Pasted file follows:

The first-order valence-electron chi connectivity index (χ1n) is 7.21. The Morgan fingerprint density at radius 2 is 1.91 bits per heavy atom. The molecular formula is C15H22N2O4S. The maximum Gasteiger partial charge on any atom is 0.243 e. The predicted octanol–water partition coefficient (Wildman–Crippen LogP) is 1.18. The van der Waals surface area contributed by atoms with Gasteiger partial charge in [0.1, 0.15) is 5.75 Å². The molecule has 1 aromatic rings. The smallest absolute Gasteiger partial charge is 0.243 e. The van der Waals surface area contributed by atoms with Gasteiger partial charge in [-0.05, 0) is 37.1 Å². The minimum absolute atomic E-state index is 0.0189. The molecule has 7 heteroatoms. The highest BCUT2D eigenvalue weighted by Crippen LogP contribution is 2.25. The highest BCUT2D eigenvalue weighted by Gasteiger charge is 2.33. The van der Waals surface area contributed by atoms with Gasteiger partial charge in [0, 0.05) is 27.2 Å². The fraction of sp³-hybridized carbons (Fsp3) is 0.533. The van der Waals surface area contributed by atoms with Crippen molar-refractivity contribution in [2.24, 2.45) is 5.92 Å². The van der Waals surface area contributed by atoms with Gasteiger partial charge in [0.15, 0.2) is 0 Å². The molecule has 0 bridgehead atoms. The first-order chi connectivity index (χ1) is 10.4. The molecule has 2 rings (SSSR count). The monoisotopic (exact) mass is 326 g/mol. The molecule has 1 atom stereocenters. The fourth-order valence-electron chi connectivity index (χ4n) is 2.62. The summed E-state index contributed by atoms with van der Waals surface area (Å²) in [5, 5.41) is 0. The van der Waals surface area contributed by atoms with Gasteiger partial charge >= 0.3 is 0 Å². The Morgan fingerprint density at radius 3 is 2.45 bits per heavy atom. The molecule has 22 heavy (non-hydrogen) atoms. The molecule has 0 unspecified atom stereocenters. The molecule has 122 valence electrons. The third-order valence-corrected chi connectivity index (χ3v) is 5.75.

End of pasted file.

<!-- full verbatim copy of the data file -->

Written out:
The first-order valence-electron chi connectivity index (χ1n) is 7.21. The Morgan fingerprint density at radius 2 is 1.91 bits per heavy atom. The molecular formula is C15H22N2O4S. The maximum Gasteiger partial charge on any atom is 0.243 e. The predicted octanol–water partition coefficient (Wildman–Crippen LogP) is 1.18. The van der Waals surface area contributed by atoms with Gasteiger partial charge in [0.1, 0.15) is 5.75 Å². The molecule has 1 aromatic rings. The smallest absolute Gasteiger partial charge is 0.243 e. The van der Waals surface area contributed by atoms with Gasteiger partial charge in [-0.05, 0) is 37.1 Å². The minimum absolute atomic E-state index is 0.0189. The molecule has 7 heteroatoms. The highest BCUT2D eigenvalue weighted by Crippen LogP contribution is 2.25. The highest BCUT2D eigenvalue weighted by Gasteiger charge is 2.33. The van der Waals surface area contributed by atoms with Gasteiger partial charge in [0, 0.05) is 27.2 Å². The fraction of sp³-hybridized carbons (Fsp3) is 0.533. The van der Waals surface area contributed by atoms with Crippen molar-refractivity contribution in [2.24, 2.45) is 5.92 Å². The van der Waals surface area contributed by atoms with Gasteiger partial charge in [0.15, 0.2) is 0 Å². The molecule has 0 bridgehead atoms. The first-order chi connectivity index (χ1) is 10.4. The molecule has 2 rings (SSSR count). The monoisotopic (exact) mass is 326 g/mol. The molecule has 1 atom stereocenters. The fourth-order valence-electron chi connectivity index (χ4n) is 2.62. The summed E-state index contributed by atoms with van der Waals surface area (Å²) in [5, 5.41) is 0. The van der Waals surface area contributed by atoms with Gasteiger partial charge >= 0.3 is 0 Å². The Morgan fingerprint density at radius 3 is 2.45 bits per heavy atom. The molecule has 22 heavy (non-hydrogen) atoms. The molecule has 0 unspecified atom stereocenters. The molecule has 122 valence electrons. The third-order valence-corrected chi connectivity index (χ3v) is 5.75.